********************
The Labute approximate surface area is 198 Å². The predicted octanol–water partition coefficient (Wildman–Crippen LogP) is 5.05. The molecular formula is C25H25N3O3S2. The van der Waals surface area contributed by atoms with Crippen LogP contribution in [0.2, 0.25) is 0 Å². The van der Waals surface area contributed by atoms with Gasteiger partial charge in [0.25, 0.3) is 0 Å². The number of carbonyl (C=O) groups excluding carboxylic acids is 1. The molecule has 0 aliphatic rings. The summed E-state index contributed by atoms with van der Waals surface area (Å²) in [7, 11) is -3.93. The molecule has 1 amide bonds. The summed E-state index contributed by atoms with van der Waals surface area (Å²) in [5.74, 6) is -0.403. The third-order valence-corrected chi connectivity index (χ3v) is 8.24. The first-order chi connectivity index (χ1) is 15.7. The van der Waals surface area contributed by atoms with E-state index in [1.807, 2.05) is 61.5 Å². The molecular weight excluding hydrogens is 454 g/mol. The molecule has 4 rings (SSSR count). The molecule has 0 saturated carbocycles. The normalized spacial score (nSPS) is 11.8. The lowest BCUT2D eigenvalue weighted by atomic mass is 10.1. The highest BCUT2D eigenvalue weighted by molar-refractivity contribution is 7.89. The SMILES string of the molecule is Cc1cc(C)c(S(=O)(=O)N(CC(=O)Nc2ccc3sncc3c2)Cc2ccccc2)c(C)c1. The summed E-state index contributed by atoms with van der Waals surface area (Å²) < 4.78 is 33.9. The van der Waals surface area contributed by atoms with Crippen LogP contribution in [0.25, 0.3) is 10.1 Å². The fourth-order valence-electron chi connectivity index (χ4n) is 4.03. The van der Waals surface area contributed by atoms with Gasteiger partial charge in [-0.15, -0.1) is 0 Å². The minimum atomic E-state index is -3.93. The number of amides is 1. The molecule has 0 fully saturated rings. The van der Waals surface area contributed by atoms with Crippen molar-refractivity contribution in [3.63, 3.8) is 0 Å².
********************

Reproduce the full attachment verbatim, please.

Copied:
The Labute approximate surface area is 198 Å². The predicted octanol–water partition coefficient (Wildman–Crippen LogP) is 5.05. The molecular formula is C25H25N3O3S2. The van der Waals surface area contributed by atoms with Crippen LogP contribution in [0.2, 0.25) is 0 Å². The van der Waals surface area contributed by atoms with Gasteiger partial charge in [0.25, 0.3) is 0 Å². The number of carbonyl (C=O) groups excluding carboxylic acids is 1. The molecule has 0 aliphatic rings. The summed E-state index contributed by atoms with van der Waals surface area (Å²) in [7, 11) is -3.93. The molecule has 1 amide bonds. The summed E-state index contributed by atoms with van der Waals surface area (Å²) in [5.74, 6) is -0.403. The third-order valence-corrected chi connectivity index (χ3v) is 8.24. The first-order chi connectivity index (χ1) is 15.7. The van der Waals surface area contributed by atoms with E-state index in [1.807, 2.05) is 61.5 Å². The molecular weight excluding hydrogens is 454 g/mol. The molecule has 4 rings (SSSR count). The molecule has 0 saturated carbocycles. The normalized spacial score (nSPS) is 11.8. The lowest BCUT2D eigenvalue weighted by atomic mass is 10.1. The highest BCUT2D eigenvalue weighted by molar-refractivity contribution is 7.89. The SMILES string of the molecule is Cc1cc(C)c(S(=O)(=O)N(CC(=O)Nc2ccc3sncc3c2)Cc2ccccc2)c(C)c1. The summed E-state index contributed by atoms with van der Waals surface area (Å²) < 4.78 is 33.9. The van der Waals surface area contributed by atoms with Crippen LogP contribution in [0.25, 0.3) is 10.1 Å². The fourth-order valence-electron chi connectivity index (χ4n) is 4.03. The van der Waals surface area contributed by atoms with Gasteiger partial charge in [-0.15, -0.1) is 0 Å². The minimum atomic E-state index is -3.93. The number of amides is 1. The molecule has 0 fully saturated rings. The van der Waals surface area contributed by atoms with Crippen molar-refractivity contribution in [3.63, 3.8) is 0 Å².